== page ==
2nd Year Reviews: Grace Strattan by Victoria Lavorini


The spheres gently sit

or roll

or dance

or float

or taunt


and stare.


They are confident in being.

Gently existing.


You could reach all the way in –

there is space for you.

Or you could reach out a little –

and grab ahold.


Behind the mound with calculated leaks,

that shelves the spherical six,

breathes a wash that maybe wanted to drip from its border

like some of its neighbors do.

And be free of being grounded

and be free of handling the center.


But what is a thing

without some ground?



It is in the space

shared with the center of your eye

when you look

at the floating heaps

whose enormity could intimidate.

But they won’t see you looking.

They cannot be bothered.

They are too busy

gently existing.


I wonder how those heaps feel

coexisting with those straight lines.

And I wonder if they notice

that those lines – they aren’t really perfectly straight

and that their edges reveal the hand that brought them into being.

Or if they just assume pristineness,

and see them existing as complete opposites.

Too different to meld

but comfortable enough to touch.


And the lines,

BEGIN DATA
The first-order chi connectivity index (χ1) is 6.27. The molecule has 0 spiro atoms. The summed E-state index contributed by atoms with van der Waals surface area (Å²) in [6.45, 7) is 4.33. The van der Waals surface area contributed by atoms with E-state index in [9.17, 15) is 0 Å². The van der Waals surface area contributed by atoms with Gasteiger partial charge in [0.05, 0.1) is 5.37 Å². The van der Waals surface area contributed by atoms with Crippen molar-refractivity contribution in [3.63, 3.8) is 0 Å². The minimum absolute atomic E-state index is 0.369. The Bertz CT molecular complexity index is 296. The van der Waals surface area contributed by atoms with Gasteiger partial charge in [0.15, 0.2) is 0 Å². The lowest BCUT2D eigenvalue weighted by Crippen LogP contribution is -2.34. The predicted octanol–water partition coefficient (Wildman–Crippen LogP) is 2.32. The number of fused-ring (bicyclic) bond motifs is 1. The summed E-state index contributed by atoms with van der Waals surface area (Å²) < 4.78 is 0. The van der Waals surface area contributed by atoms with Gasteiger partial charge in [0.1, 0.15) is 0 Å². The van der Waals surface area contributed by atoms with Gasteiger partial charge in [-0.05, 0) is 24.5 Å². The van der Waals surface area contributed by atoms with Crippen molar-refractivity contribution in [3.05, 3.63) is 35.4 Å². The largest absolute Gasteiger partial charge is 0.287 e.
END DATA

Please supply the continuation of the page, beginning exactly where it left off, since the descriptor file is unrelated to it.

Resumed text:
do they see those undulating curves and forms

of the heaps

and then

salute them as playful eccentrics?

Or do they see their intermittent translucency

and think,

“They are certainly diverse, but not unwavering.”


And cradling these relationships

is the color

that moves and morphs as living things should.


Almost navy blue sharp edges.

Almost navy blue bend.

Burnt orange gestures.

Burnt orange verticals.

Some type of honeydew green shape.

Some type of honeydew green horizontals.


Gently existing.



To learn more about Grace’s work and her process please visit http://gracestrattan.tumblr.com/

As part of the second-year graduates’ Thesis Projects I course, candidates were each assigned two of their cohort to review. As students begin writing their thesis papers and constructing artist statements, this review process proves to be beneficial twofold. Students not only exercise their written critique skills, but are able to read about their own project from other voices. Over the next few weeks we’ll be posting these reviews, so be sure to visit regularly for insights and photos of the second years’ progress!


Leave a Reply

Fill in your details below or click an icon to log in:

WordPress.com Logo

You are commenting using your WordPress.com account. Log Out /  Change )

Google photo

You are commenting using your Google account. Log Out /  Change )

Twitter picture

You are commenting using your Twitter account. Log Out /  Change )

Facebook photo

You are commenting using your Facebook account. Log Out /  Change )

Connecting to %s